Introduced by Foucault late in his career, during the lectures at the College de France, governmentality spawns perhaps the most discussion among contemporary readings of his works. And no wonder:
Foucault takes a great deal of time and effort to outline the concept, including in these works:
- “Society Must Be Defended” (1975-1976)
- Security, Territory, Population: (1978)
- The Birth of Biopolitics (1979)
- The Government of Self and Others (1983 )
- The Courage of Truth: (Government of Self and Others II)
- from Power/Knowledge: “Two Lectures”
- ” Politics and the Study of Discourse”
- “Omnes et Singulatim” – lecture at Stanford
Distinct from, yet in close relation to, biopower and biopolitics (a topic discussed in the next essay here), governmentality undergoes a shifting set of definitions, but Foucault eventually settles on a broad, complex working one. Paraphrased:
1. The ensemble formed by the institutions, procedures, analyses and reflections, the calculations and tactics that allow the exercise of this very specific albeit complex form of power, which has as its target population, as its principal form of knowledge political economy, and as its essential technical means apparatuses of security.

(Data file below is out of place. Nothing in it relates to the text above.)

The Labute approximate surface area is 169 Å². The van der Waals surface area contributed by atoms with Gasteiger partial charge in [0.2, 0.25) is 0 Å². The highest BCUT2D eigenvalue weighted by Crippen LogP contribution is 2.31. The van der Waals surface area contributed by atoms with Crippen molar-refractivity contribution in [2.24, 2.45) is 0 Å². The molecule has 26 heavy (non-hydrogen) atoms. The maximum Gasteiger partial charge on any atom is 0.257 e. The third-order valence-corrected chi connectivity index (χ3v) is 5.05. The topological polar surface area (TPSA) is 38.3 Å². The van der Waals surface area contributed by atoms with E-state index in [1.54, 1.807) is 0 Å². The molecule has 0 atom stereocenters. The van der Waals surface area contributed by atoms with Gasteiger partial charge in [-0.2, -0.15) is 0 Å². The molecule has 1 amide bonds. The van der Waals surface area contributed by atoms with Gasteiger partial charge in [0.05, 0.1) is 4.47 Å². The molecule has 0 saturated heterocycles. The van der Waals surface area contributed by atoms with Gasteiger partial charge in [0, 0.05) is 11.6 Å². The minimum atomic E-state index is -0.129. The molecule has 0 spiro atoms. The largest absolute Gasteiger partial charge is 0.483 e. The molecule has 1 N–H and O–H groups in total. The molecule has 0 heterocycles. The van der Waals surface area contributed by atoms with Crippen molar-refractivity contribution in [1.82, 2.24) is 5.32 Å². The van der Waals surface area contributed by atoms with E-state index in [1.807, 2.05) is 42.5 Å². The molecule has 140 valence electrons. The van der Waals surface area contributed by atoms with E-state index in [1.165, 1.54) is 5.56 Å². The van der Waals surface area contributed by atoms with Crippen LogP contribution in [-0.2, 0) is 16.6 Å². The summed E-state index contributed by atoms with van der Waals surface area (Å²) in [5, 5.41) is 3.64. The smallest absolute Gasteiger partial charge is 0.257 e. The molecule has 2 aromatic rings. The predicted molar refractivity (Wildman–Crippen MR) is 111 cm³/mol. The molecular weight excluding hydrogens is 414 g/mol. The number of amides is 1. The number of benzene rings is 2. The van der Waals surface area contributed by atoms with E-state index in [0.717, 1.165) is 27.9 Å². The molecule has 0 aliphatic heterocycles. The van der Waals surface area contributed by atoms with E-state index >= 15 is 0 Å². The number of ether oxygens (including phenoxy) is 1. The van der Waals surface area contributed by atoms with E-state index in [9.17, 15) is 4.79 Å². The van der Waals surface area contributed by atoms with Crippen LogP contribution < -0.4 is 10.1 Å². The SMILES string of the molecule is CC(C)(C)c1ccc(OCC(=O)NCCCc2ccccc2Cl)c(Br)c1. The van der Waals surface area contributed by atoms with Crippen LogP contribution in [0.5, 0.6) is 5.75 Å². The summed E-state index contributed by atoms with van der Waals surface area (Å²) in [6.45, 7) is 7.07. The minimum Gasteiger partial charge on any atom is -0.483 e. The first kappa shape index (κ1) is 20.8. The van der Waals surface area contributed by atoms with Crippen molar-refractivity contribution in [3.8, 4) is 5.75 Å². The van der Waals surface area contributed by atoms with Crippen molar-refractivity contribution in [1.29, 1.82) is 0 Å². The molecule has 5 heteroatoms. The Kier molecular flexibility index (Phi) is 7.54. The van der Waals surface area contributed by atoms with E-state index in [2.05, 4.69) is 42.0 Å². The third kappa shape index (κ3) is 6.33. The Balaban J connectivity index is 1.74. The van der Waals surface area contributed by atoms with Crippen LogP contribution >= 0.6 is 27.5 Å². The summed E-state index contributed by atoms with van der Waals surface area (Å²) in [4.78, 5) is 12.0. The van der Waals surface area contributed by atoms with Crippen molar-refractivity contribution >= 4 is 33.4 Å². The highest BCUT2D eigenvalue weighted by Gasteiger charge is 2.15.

2. The tendency which, over a long period and throughout the West, has steadily led towards the pre-eminence over all other forms (sovereignty, discipline, etc) of this type of power which may be termed government, resulting, on the one hand, in formation of a whole series of specific governmental apparatuses, and, on the other, in the development of a whole complex of saviors.
3. The process, or rather the result of the process, through which the state of justice of the Middle Ages, transformed into the administrative state during the fifteenth and sixteenth centuries, gradually becomes ‘governmentalized’.
(Burchell, Gordon and Miller, 1991: 102-103)
The definition raises three problems worth investigating – schematically here, and later, in greater detail as against the deployment of the concept by contemporary readers of Foucault. First, we face the historical point of emergence of governmentality so long ago that its explanatory claims extend towards universality, at least if the European context of the framework is assumed and not interrogated. Second, the concept’s distinctions from and relation to biopower form a larger, more complex structure than either – a broader mapping of the development of power relations as such in contemporary society. Third, the roots of the forms of knowledge made explicit through a recognition of governmentality paradoxically grant governmentality explanatory power over the totalizing tendencies of governmental apparatuses because of their combination of archaeology and genealogy as opposed to other less complicated methods of analysis.